Jesus taught us to pray and so we do, “thy Kingdom come, thy will be done on earth as it is in heaven.” Is God’s will being done to strengthen society and bring God’s kingdom on earth? Are we any closer now to the kingdom of God on earth than we were 2,000 years ago?
Conventional wisdom and previous studies blame social ills on poverty. Now exciting new research, published in the book “The Spirit Level,” finds that most social problems are caused by income inequality, and it adversely affects us all, rather than just the rich or just the poor.



Using data from the World Health Organization, the United Nations, the Organization for Economic Development and Cooperation and other respected sources, British public health researchers Richard Wilkinson and Kate Pickett studied 23 developed countries with populations of more than 3 million for which income inequality statistics were available and all 50 of the United States. The 23 developed countries were selected because they all satisfy the basic needs of their citizens and additional average wealth does not produce greater well-being.
Through a comprehensive survey of hundreds of peer-reviewed studies and their own analysis, the authors draw a compelling causal relationship between income inequality and such social ills as obesity, teen pregnancy, drug and alcohol abuse, lack of trust in our neighbors, low educational achievement, mental and physical illness, violence, crime and limited opportunity.

Scatter graphs with trend lines show the statistically significant correlations between numerous measures of social health and income inequality. There’s a consistent pattern: Countries and states with greater income inequality also have a greater incidence of social ills. Their analysis goes on to show that the relationship is not haphazard, but that income inequality causes social ills. They also show that those ills affect everyone at every income level across the board.

The causal connection the authors offer is our very human tendency to compare ourselves with others. To quote Ralph Waldo Emerson: “‘Tis very certain that each man carries in his eye the exact indication of his rank in the immense scale of men, and we are always learning to read it.”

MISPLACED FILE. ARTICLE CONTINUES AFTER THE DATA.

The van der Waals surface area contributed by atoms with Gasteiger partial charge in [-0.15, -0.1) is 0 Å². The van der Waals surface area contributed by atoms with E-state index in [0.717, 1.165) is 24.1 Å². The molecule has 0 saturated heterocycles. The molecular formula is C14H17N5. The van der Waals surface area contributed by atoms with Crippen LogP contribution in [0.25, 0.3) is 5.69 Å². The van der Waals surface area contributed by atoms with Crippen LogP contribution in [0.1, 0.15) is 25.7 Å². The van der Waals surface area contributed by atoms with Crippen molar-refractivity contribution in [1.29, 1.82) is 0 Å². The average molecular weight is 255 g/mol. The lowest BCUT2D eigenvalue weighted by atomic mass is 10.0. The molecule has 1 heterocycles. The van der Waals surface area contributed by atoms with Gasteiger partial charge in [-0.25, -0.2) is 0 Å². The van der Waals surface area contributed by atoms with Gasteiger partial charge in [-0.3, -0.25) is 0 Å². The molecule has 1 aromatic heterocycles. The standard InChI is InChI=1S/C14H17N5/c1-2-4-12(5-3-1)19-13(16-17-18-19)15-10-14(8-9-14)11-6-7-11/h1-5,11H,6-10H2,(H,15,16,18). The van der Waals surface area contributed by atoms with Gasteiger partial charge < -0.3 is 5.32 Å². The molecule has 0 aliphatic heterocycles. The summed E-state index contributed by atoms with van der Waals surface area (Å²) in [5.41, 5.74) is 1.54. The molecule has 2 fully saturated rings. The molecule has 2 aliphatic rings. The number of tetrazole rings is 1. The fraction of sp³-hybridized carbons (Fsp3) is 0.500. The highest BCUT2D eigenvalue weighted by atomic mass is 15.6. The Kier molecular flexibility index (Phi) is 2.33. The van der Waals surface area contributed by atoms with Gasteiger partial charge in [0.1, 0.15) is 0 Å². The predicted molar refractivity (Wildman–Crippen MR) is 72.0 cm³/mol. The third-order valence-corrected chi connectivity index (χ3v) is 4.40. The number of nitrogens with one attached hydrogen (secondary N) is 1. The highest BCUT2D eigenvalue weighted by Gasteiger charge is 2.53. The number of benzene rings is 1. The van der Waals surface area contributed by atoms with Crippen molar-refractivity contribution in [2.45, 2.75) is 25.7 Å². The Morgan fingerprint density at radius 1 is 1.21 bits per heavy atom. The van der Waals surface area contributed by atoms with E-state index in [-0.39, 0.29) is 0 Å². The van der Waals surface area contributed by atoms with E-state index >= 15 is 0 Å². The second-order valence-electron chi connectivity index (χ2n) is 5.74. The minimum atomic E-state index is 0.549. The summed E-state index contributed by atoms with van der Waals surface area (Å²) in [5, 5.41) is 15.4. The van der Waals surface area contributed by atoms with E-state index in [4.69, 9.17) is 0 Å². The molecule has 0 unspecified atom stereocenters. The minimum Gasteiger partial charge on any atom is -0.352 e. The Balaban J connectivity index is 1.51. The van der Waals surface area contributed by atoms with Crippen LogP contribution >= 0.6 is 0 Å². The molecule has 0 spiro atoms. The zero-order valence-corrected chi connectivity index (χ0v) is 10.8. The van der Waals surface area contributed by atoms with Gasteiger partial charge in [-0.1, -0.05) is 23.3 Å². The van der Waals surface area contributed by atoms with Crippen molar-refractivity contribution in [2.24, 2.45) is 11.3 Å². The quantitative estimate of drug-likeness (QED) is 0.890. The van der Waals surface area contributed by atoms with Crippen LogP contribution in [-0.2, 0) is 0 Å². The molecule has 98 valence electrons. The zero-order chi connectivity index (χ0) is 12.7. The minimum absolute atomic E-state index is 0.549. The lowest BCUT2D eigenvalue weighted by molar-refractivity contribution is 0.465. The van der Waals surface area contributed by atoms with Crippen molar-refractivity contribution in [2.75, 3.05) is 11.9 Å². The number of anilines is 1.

That tendency leads to anxiety, shame, pride, guilt and insecurity. Those emotions cause physical symptoms and behavioral problems, too. Where income disparities are smaller, the emotions and acting out are less intense. “Greater inequality seems to heighten people’s social evaluation anxieties by increasing the importance of social status,” say the authors.

It’s not hard to imagine the causes of anxiety for the poor. “Will I have enough to eat today? Will I still have a home next month? When will I be laid off? How am I going to pay for my child’s health care? Will I be wounded in a drive-by shooting?”

It’s more difficult to imagine the causes of anxiety for the rich. “Will I be able to lose 10 pounds so I’ll look good on the beach this spring? Do I have adequate security systems for my vacation homes? Will one of those employees I laid off today come after my family and me? Who is the best plastic surgeon to do liposuction and Botox? Do I have enough bodyguards? Which preschool program will put my child on track to go to Harvard or Yale?”

Real damage to the rich occurs in the form of greater substance abuse, mental illness, crime (especially white-collar investment crime), violence and stress-related physical illness than occurs in more equal societies.

The authors don’t propose to reduce social ills via doses of anti-anxiety drugs in the water supply, but rather through public policies that reduce income inequality by increasing minimum wages, improving worker rights, limiting top salaries to a multiple of the average worker’s wage, increasing employee ownership of companies, and progressive taxation. Many previous studies have looked narrowly at specific ills and proposed policies to address those problems in isolation. That treats the symptoms, but not the root cause.

As you might expect, a book with such a sweeping critique of the status quo has drawn its share of detractors. The attacks, the authors’ rebuttals and more information are available at the Equality Trust website.

If we are committed to following the example of Jesus, who challenged the dominant culture of his time with a vision of a new heaven and a new earth, this book offers a compelling diagnosis of our cultural ills and evidence to support a sustained movement for greater equity and more opportunity to achieve our highest human potential.

Wilkinson and Pickett do not claim to have all the public policy answers to reduce or eliminate the damage done by income inequality. Instead, they call on public policy experts and economists to accept the diagnosis and participate in a robust, ongoing dialogue to find effective treatments for the sake of us all.

Bill Howell is the Middle Tennessee organizer and lobbyist for Tennesseans for Fair Taxation. He attends Edgehill United Methodist Church in Nashville.

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